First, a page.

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Observed No. 11 - Saving Costs on AWS
Welcome to the 11th edition of Observed! The newsletter delivers a tip you can implement across many categories like AWS, Terraform and General DevOps practices in your infrastructure. This week’s edition looks at AWS Cost Savings.
Every company seems to be cutting costs in one way or another. Let’s look at different ways you can visualize and reduce costs.
AWS Cost Explorer
AWS Cost Explorer should be your first stop when analyzing costs. AWS Cost Explorer is a cost management tool that helps AWS users visualize, understand, and manage their AWS costs and usage. With Cost Explorer, users can analyze their AWS spending patterns and identify optimisation areas, helping reduce costs and increase efficiency.
Tip: Inside cost explorer, you can group by usage type, often showing you the cause of hidden costs.
Closely related to Cost Explorer is Budgets. AWS Budgets is a cost management tool that helps users set custom cost and usage budgets for their AWS resources, services, and accounts. With AWS Budgets, users can monitor their AWS spending and receive alerts when their usage or costs exceed the defined thresholds, helping to avoid unexpected expenses and optimize costs. This is vital for knowing that there is a problem ahead of time.
Utilizing Saving Plans & Reserved Instances
We can utilize Saving Plans and Reserved Instances to save costs on their AWS usage. Both options offer significant discounts compared to on-demand pricing but work slightly differently:
Saving Plans offer flexible pricing for AWS compute usage compared to on-demand pricing. Users can commit to a specific dollar-per-hour usage rate for a one- or three-year term and then receive discounted rates for any usage that meets or exceeds the commitment. This allows users to save costs on a wide range of AWS services, including EC2, Fargate, Lambda, and more.
Reserved Instances (RI) offer up to 75% savings compared to on-demand pricing for EC2 instances, RDS instances, and other services. Users can reserve capacity for a one or three-year term, and then receive discounted rates for the instances that match the reservation attributes. This allows users to save costs on predictable, steady-state workloads that run consistently over time.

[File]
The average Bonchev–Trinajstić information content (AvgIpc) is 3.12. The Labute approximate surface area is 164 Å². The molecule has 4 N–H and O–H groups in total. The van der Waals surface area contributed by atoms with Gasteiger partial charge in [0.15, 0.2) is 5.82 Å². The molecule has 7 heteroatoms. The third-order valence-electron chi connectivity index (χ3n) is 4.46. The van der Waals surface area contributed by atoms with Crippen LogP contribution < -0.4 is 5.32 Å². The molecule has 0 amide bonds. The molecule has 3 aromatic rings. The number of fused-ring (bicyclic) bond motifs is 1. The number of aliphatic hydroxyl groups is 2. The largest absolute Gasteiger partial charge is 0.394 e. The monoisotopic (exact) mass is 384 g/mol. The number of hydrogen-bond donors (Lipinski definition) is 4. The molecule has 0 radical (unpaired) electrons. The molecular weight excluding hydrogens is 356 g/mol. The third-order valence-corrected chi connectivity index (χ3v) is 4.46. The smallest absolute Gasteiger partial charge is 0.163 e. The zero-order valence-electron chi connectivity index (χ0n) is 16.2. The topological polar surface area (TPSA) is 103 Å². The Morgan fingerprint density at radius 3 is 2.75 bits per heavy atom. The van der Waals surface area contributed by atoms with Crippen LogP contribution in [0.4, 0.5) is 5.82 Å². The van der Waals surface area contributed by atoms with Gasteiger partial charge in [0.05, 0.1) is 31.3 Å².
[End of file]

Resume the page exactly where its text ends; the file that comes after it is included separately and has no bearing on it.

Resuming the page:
Depending on your workload and how your workload scales will ultimately be the driving force behind the decision to use either saving plans or reserved instances.
Effectively use ECS Capacity Providers
ECS Capacity Providers allow users to define and manage groups of EC2 instances that can be used to run ECS tasks, with automatic scaling based on resource utilization and availability.
Using Spot Instances as a scaling mechanism in ECS can further optimize costs and improve workload efficiency. Spot Instances are unused EC2 instances that can be rented at a significant discount compared to on-demand pricing. By using Spot Instances with ECS Capacity Providers, we can take advantage of these discounts while maintaining the desired availability and performance level.
ECS can automatically manage the allocation of Spot Instances based on resource availability, helping to maximize cost savings while minimizing disruption to the workload.
Switch to Graviton-based compute instances
In both EC2 and Lambda, we can switch over to Graviton based compute instances. They offer several benefits, including improved performance, cost efficiency, and reduced carbon footprint. Graviton is a custom-designed ARM-based processor optimized for AWS workloads, providing a high-performance, energy-efficient alternative to traditional x86-based instances.
Your applications must be compatible with an ARM-based processor to take advantage of this, but you could receive up to 40%* savings depending on your workload.
*From publically available sources
One lesser-known tip is to centralise your egress. This involves creating a shared VPC that contains your NAT gateways and VPC Endpoints. These are two common costs in larger infrastructures that have many VPCs. There is a threshold that you’ll need to breach before this approach delivers you cost savings, which is a combination of the following:
- How many NAT gateways do you have?
- How many VPC endpoints do you use in each VPC?
You can read more about this approach here.
Reduce Log Ingestion
The last tip concerns log ingestion. If you’re using AWS Cloudwatch to receive your logs, you might be paying too much for log ingestion. I’ve seen two common mistakes that lead to an increased cost:
- Duplicated logging. Teams may log directly to the Cloudwatch API, not realising that you already have ECS/Lambda capturing your logs.
- Logging too much: Teams may accidentally leave the log level set to verbose after diagnosing an issue, resulting in you ingesting much more than is necessary.
Both of these could easily increase your costs by 100s of dollars per month (if not more when talking about multiple environments), but it’s often hidden by other costs such as lack of EC2 reserved instances.
Also, set a retention policy or backup your logs to S3 storage for even more savings.
This only begins to scratch the surface of AWS cost savings. In fact, entire companies are dedicated to saving people money on AWS. Let me know your cost-saving tips below!
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